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E-health blood tests with results delivered online ‘expensive’ and ‘misleading’ says AMA

Annabel Hennessy, The Daily Telegraph
October 2, 2018 8:43am
A MEDICAL company spruiking $239 wellness blood tests with results delivered online has been accused of promoting unnecessary procedures that could mislead people about their health.
NSW AMA president Dr Kean-Seng Lim has slammed new company I-Screen Australia’s “wellness check” for “taking real tests out of context” and making misleading statements about their abilities to detect illnesses.
I-Screen claims its “Well Woman Check” and “Well Man Check” blood tests “cover all the essentials to help give you peace of mind when it comes to your health”.
The tests, such as those spruiked in the advertisement below, are ordered online and carried out at participating pathology centres.
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Patients’ heavy records cost hospital $11m

  • 12:00AM October 3, 2018
About 2000 medical records will continue to be delivered daily to the new $2.4 billion Royal Adelaide Hospital from private storage sites because the “paper-light” design means the hospital’s floors cannot withstand the weight of patient files.
The South Australian government yesterday approved a three-year extension for off-site storage of paper records, following more delays to the rollout of the state’s troubled electronic record system.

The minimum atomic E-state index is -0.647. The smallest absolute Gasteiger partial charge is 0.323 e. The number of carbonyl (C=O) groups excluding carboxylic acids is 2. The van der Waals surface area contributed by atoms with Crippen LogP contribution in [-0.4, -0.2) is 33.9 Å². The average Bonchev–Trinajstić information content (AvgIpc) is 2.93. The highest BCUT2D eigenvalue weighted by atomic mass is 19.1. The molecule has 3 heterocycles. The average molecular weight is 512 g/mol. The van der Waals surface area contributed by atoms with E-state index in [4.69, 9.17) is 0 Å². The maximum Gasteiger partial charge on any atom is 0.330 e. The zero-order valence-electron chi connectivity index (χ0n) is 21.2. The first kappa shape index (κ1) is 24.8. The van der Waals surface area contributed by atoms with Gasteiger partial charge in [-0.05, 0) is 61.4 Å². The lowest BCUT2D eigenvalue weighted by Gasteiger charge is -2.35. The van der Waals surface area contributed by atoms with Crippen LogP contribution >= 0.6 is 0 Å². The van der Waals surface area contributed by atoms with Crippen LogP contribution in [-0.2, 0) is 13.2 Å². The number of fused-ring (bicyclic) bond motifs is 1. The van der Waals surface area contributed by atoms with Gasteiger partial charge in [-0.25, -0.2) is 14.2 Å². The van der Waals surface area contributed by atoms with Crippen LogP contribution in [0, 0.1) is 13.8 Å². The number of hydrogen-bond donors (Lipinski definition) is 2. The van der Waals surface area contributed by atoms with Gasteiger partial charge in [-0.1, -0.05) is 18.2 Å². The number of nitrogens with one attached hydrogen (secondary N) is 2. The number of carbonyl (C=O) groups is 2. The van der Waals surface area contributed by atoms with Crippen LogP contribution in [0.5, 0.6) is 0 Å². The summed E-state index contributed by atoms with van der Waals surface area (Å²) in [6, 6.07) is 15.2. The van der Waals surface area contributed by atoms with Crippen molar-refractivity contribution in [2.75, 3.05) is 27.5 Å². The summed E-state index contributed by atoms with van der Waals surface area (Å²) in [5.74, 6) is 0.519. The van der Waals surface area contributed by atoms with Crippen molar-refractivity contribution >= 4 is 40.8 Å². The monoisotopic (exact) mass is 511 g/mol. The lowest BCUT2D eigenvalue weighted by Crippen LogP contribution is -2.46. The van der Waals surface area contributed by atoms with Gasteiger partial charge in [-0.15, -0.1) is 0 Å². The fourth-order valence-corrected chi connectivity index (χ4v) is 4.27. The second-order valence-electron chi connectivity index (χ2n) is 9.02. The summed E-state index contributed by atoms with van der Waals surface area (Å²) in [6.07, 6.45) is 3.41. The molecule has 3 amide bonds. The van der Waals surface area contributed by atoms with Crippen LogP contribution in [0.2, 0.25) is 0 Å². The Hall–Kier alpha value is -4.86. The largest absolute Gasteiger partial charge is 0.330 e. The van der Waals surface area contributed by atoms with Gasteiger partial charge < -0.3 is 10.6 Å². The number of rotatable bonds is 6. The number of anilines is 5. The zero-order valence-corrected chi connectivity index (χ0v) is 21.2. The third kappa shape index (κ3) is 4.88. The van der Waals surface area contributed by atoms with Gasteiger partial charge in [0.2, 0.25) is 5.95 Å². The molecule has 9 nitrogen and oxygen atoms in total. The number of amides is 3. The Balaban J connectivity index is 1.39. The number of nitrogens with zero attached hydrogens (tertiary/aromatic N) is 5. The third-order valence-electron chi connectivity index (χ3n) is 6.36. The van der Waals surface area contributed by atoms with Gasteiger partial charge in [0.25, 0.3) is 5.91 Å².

This comes as nurses meet this week to discuss possible industrial action over crowded hospital emergency departments.
The $10.9 million contract extension for storage means more than two million paper patient records will continue to be kept at four off-site facilities across Adelaide and delivered to public hospitals as required.
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What happens when a GP refuses to accept any more faxes?

Doug Hendrie 2/10/2018 11:54:58 AM
Dr Oliver Frank says GPs have great influence in nudging healthcare towards the digital age.
Removing the fax machine from healthcare has been difficult due to its relative security and interoperability.
In the internet era, the fax seems to be an anachronism.
Yet healthcare remains the last redoubt of the humble machine.
The issue flared this year when a Victorian coroner took aim at the old technology after a man died because vital health information was faxed to the wrong number.
But, for all its faults, removing the fax machine from healthcare has been difficult due to its relative security and interoperability.
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OK computer: is it ethical to allow AI to determine when patients should die?

An algorithm analysing Facebook can outperform a spouse in predicting a person's personality trait, say researchers